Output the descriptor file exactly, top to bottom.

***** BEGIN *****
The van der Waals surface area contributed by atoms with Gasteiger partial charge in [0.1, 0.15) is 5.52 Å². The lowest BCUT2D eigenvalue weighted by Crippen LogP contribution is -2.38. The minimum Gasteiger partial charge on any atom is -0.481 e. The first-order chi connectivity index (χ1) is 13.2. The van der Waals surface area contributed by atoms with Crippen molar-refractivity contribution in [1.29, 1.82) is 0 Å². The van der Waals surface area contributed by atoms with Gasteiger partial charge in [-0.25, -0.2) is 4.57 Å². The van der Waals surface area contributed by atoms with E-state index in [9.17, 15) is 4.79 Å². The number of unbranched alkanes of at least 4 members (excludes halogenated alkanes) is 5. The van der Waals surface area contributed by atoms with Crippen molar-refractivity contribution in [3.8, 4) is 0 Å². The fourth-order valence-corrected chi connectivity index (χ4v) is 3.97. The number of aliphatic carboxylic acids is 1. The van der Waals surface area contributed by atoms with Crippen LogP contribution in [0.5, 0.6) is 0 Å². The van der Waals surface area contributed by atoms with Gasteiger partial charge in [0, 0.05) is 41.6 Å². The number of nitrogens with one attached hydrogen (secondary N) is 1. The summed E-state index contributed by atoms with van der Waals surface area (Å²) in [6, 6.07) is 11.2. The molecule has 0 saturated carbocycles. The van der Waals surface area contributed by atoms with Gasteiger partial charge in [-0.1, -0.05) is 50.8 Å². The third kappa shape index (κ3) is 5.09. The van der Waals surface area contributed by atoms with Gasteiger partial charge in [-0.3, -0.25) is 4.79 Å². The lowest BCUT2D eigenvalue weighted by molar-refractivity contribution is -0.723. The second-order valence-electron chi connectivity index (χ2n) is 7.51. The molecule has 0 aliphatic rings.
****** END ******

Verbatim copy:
The van der Waals surface area contributed by atoms with Gasteiger partial charge in [0.1, 0.15) is 5.52 Å². The lowest BCUT2D eigenvalue weighted by Crippen LogP contribution is -2.38. The minimum Gasteiger partial charge on any atom is -0.481 e. The first-order chi connectivity index (χ1) is 13.2. The van der Waals surface area contributed by atoms with Crippen molar-refractivity contribution in [1.29, 1.82) is 0 Å². The van der Waals surface area contributed by atoms with Gasteiger partial charge in [-0.25, -0.2) is 4.57 Å². The van der Waals surface area contributed by atoms with E-state index in [9.17, 15) is 4.79 Å². The number of unbranched alkanes of at least 4 members (excludes halogenated alkanes) is 5. The van der Waals surface area contributed by atoms with Crippen molar-refractivity contribution in [3.8, 4) is 0 Å². The fourth-order valence-corrected chi connectivity index (χ4v) is 3.97. The number of aliphatic carboxylic acids is 1. The van der Waals surface area contributed by atoms with Crippen LogP contribution in [0.5, 0.6) is 0 Å². The van der Waals surface area contributed by atoms with Gasteiger partial charge in [0, 0.05) is 41.6 Å². The number of nitrogens with one attached hydrogen (secondary N) is 1. The summed E-state index contributed by atoms with van der Waals surface area (Å²) in [6, 6.07) is 11.2. The molecule has 0 saturated carbocycles. The van der Waals surface area contributed by atoms with Gasteiger partial charge in [-0.1, -0.05) is 50.8 Å². The third kappa shape index (κ3) is 5.09. The van der Waals surface area contributed by atoms with Gasteiger partial charge in [-0.3, -0.25) is 4.79 Å². The lowest BCUT2D eigenvalue weighted by molar-refractivity contribution is -0.723. The second-order valence-electron chi connectivity index (χ2n) is 7.51. The molecule has 0 aliphatic rings.